I also thought carefully about whether I'd like to live in a place like this someday. When I retire, my current financial plan dictates that I can either stay in DC in my house while having a roommate,or move to a lower cost-of-living area and have my home to myself. I have sometimes considered that a college town in Pennsylvania, within driving distance of my parents, might bring the diversity and cultural aspects that would allow me to thrive in a small town. Spending the weekend in West Virginia added a few more qualifications: I don't want to have to drive everyday and I need to figure out exactly what I mean by diversity. I like my life now, where I'm in the car about twice a week. And I'm pretty sure that diversity means more than different skin colors: what I love is people with a variety of experiences, who haven't all lived in the same place their entire lives. I don't know if this wish list is even possible, but if I don't start creating it, I'll never know what to look for.

And finally, some hiking pictures.
 Ada abhors a bath, but loves swimming in ice-cold mountain streams.
The woods were very green for late summer, and exceptionally peaceful. I only saw four people in three hours, and luckily managed not to encounter any rattlesnakes (although I did see evidence of them).
Ada has no fear of heights, and walked right up to the edge of this cliff, which has a several-hundred foot drop. This is terrifying in a creature that is tied to you.

Tuesday, August 07, 2018

Numbers I've been thinking about

That's the average number of miles I drive in a year, over the past four years. The average American drives about 13,000. I'm actually a bit proud of this - all that cycling is paying off.

The average number of books I've read per month in 2018. That's two per week! In the last year, my reading has really picked up since I've rediscovered ebooks (and the newly improved collection at my library). I still read a fair number of actual paper books, but the convenience of checking out books remotely combined with the ease of holding a book displayed on a phone has made a big difference. I regularly read while walking the dog, and even occasionally read while cooking. I was also surprised to find that for every two books I read, I start one and never finish it (these are not counted in the statistics). I would not have guessed that I was latter number, which means either that I am becoming more choosy or less willing to plow through things I dislike.

The answer to life, the universe, and everything, of course. Also, the number of dollars I'd need to pay each week to have my lawn mowed. This comes to mind, not infrequently, as I push my little electric mower through the tall grass in the overly humid DC summer heat. I suspect my neighbors think I'm a bit crazy. Some of them hire a mowing service, and the rest have big gas-powered mowers. And it is definitely a man's job - I've never seen another woman in my neighborhood mowing. Currently I am too frugal to hire someone, especially at those outlandish rates, even though this is far and away my most hated chore. But if I inherit millions of dollars from my unknown great aunt, a lawn service is the first thing I'll purchase.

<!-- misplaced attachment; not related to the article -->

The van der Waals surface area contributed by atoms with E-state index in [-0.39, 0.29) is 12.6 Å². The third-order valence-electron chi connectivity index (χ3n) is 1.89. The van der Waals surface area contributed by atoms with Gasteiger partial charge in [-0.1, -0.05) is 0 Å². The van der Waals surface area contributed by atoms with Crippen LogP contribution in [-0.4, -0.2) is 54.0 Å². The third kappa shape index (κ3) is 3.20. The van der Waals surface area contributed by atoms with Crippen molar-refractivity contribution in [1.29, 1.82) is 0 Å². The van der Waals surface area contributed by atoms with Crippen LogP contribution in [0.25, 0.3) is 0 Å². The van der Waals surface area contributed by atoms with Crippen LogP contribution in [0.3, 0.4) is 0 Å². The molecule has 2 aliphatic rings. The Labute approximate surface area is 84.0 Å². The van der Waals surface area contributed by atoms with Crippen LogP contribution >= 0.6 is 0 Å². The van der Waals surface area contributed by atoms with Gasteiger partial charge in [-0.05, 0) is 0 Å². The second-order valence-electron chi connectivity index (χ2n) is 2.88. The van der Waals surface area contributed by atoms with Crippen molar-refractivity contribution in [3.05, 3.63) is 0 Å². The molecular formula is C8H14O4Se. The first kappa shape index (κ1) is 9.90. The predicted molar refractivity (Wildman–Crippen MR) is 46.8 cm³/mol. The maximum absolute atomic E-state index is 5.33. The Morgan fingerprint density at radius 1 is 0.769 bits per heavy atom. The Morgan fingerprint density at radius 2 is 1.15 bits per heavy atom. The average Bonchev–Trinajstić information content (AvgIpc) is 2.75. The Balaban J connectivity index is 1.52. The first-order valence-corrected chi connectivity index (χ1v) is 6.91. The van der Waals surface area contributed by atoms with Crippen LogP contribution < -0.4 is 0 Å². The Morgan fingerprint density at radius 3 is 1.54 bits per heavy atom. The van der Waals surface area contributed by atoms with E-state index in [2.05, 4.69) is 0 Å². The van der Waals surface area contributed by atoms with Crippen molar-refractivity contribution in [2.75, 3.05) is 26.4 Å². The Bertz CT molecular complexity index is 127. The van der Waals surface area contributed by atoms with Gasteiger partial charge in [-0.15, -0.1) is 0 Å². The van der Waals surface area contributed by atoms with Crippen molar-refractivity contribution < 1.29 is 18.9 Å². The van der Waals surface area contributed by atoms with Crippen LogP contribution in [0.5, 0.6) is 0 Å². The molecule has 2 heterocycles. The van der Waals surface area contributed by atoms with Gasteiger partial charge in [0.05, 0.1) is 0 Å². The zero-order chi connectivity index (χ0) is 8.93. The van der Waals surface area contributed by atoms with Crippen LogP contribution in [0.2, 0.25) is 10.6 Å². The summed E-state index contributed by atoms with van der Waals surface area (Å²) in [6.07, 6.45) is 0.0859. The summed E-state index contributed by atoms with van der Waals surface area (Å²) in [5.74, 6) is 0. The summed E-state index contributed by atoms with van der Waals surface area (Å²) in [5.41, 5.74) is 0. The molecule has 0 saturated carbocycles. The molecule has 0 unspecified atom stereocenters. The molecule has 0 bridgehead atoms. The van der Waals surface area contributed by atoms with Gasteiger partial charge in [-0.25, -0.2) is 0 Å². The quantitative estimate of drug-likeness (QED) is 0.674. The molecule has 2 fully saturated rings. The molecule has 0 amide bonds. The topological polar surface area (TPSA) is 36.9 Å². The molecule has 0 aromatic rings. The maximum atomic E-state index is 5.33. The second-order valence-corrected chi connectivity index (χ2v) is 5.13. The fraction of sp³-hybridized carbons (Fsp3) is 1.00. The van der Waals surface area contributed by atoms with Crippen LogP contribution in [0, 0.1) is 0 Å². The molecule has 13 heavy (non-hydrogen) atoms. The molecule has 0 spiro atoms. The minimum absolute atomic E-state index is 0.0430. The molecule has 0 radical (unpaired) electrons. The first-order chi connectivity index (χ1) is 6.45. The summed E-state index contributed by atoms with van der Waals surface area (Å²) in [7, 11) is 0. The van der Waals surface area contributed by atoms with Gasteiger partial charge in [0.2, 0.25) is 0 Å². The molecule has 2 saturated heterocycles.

Tuesday, July 31, 2018


My cousin AinA and her family visited last weekend, and it was delightful. I am at a disadvantage with young houseguests, as I have neither kids, nor toys, nor video games to entertain them. Luckily, I have my ace in the hole- extremely tolerant pets. During the first morning, her girls fell in love with the animals and covered my refrigerator with drawings and notes professing their love. The preschooler, N, decided she was in fact Molly the cat, and meowed her way through the next four days, although  her attempts to drink water out of a bowl on the floor were less than successful. Both Ada and Molly put up with a large number of pats and only rarely retreated to a corner of my bedroom to recover.

My cousin and I are surprisingly close for people who only see each other every three to four years. We make up for our lack of visit by reading and commenting on each other's blogs. I am fond of her in spite of her excessive love of cabbage and likewise, she tolerates my new-found love of The Archers. And we all like desserts: she made butterscotch ice cream to go with my chocolate cake, her husband R did all the dishes, and we all feasted. I'm looking forward to my visit to see them at the end of the year, although I worry her children will like me a lot less without my pets.

Sunday, July 15, 2018


Alas, my trusty three-speed bicycle's gear hub has been making ever-more-worrying noises, and it now sounds like a small airplane is following me when I pedal. They don't make parts for that bike anymore, so I needed a replacement.

Craigslist to the rescue. I was quite delighted that buying something used was even a possibility. Because of my size, I ride a kid's bike. There was only one bike for sale that was the right size in the entire DC metro area, but a two-hour roundtrip drive to Virginia and a bit of cash made it mine.

Then I spent all weekend doing bike DIY, resulting in this:
Anyone who had seen my old bike might recognize parts of it, because I basically took off anything that I liked from my old bike and put in on the new one. The old bike is truly destined for the scrap heap, as it now looks like this:

I am pretty darn proud for doing this all by myself. Sure, it took a lot of explanatory YouTube videos and hours in the hot sun, but I'm hopeful that it will all work. The new bike is German, as in "actually from Germany" because all the instructional labels are in German, and I can only guess that someone in DC's oh-so-transient population brought this over with them for their kid long ago.